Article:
Menagerie 3 limited edition print

6. How do you work with color? 

For me, color is very intuitive. I love working with colors that are found in nature, but with the volume turned up a bit and a bit more saturated than they would be in nature. I also love working with fluorescent colors and gold ink. I don’t plan my palette ahead of time, but combine colors as I work on a piece. I’m always fascinated how one color can completely throw a piece off or make it all work together.

Menagerie 5 limited edition print

7. You imagine worlds characterized by symmetry, which is also found in nature. Tell us more about this. 

The inspiration for my work always begins with nature: I’m fascinated by cycles of nature, how things grow, and how things decay and rebound. My work has evolved from being a more abstract depiction of microscopic nature to a more idealized view of nature. I’m interested in fractal geometry and how symmetry and ornamentation is often used to depict the divine. It is hard-wired into our human brains to find comfort and visual satisfaction in symmetry.

8. Your work is depicted on your website as “Boldly decorative and unapologetically pretty, these imagined worlds are characterized by symmetry, bold color and shimmering metallic detail that conjure a fantastical and idealized view of nature.” Is there a connection between your use of nature, pattern and bold colors and the Pre-Raphaelites and in particular William Morris’ conception of decorative art as a more accessible art for all?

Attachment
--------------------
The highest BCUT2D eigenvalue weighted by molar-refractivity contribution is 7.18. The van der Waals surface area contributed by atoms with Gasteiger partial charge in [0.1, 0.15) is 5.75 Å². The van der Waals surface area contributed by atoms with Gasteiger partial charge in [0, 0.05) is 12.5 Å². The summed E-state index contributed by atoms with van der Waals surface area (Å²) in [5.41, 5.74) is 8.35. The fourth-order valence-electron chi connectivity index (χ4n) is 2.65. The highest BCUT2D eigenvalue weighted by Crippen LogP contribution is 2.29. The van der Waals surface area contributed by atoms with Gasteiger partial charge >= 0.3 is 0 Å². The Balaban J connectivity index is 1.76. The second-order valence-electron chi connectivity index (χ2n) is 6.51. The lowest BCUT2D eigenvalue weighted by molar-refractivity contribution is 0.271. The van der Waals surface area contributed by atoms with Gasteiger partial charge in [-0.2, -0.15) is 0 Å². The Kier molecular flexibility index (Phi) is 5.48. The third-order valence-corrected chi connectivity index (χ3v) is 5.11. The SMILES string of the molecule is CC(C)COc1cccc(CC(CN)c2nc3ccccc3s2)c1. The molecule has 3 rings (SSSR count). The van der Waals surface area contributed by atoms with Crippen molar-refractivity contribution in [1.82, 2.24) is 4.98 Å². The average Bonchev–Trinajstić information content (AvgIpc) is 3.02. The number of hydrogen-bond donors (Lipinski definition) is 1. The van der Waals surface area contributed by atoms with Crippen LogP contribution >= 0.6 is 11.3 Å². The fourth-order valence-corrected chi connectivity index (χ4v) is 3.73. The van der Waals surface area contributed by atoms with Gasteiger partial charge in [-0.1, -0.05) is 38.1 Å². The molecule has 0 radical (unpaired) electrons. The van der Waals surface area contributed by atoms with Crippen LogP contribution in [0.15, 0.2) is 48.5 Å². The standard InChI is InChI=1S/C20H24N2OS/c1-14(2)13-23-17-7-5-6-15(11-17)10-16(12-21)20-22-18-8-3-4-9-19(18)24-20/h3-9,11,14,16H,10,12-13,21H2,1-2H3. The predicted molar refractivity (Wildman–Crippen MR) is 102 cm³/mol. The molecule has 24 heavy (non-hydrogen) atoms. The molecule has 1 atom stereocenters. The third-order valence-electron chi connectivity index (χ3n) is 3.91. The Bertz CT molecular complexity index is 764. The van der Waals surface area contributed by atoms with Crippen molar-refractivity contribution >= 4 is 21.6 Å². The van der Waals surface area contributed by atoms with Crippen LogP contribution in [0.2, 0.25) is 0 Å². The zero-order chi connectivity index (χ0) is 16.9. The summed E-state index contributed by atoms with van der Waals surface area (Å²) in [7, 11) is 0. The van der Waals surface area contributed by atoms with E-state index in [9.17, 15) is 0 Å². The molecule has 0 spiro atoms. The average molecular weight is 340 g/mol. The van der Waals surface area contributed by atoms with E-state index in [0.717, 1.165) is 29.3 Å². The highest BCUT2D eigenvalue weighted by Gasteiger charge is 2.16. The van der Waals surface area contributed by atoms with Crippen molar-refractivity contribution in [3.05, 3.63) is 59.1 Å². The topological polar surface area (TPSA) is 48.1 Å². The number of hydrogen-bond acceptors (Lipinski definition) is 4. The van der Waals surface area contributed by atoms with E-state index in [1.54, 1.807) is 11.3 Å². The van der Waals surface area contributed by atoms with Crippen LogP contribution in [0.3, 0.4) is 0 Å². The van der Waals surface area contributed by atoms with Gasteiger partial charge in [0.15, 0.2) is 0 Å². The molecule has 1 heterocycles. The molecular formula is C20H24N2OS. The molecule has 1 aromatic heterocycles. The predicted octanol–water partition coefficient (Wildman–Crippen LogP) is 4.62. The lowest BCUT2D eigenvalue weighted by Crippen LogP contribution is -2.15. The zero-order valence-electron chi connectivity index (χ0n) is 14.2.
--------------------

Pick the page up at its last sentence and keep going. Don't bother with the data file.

I definitely see a parallels between the Arts and Crafts Movement’s disdain for the industrial age and manufacturing and today’s fears around climate change and a renewed interest in the hand-made and craft. I sometimes think of my pieces as being manufactured nature: when we’ve destroyed the earth, where will we find beauty?

9. How is your work routine like?

My process starts out with a lot of drawing. I then take my sketches and digitize them in order to play around with them on the computer to create my compositions. I love working this way, because it allows me to try out so many different ideas in a really efficient way. I can play with scale, mirroring, and repeating motifs so much faster than I could if I sketched everything by hand. It allows ideas to flow really quickly. Once I’m satisfied with a composition, I transfer it to watercolor paper and begin painting by hand. There are always details and parts of the piece that still need to be worked out once I get to this phase of the process, so there are still surprises to be found and challenges to work out.

10. What are you reading?

Right now, I’m reading ‘The Last Painting of Sara deVos’ by Dominic Smith. It is about a fictional 17th century Dutch artist who becomes the first woman to be admitted to the Artists’ Guild. The story jumps between Sara’s life and the life of one of her paintings, as it is stolen, and forged, and then finds its way back to the forger, now a celebrated art historian, and the original owner. It is a glimpse into the life of artists during the Dutch Golden Age, as well as a bit of low-key thriller. In addition to this, I’m always browsing gardening books as I try to learn as much as I can about gardening!

11. What crazy project would you like to do in the future? 

I would love to do a really large wall-sized mural!

 

by Karina Miller

Do you want to ready more? check our Interview with Liz Rowland and

Interview with Isabella Conti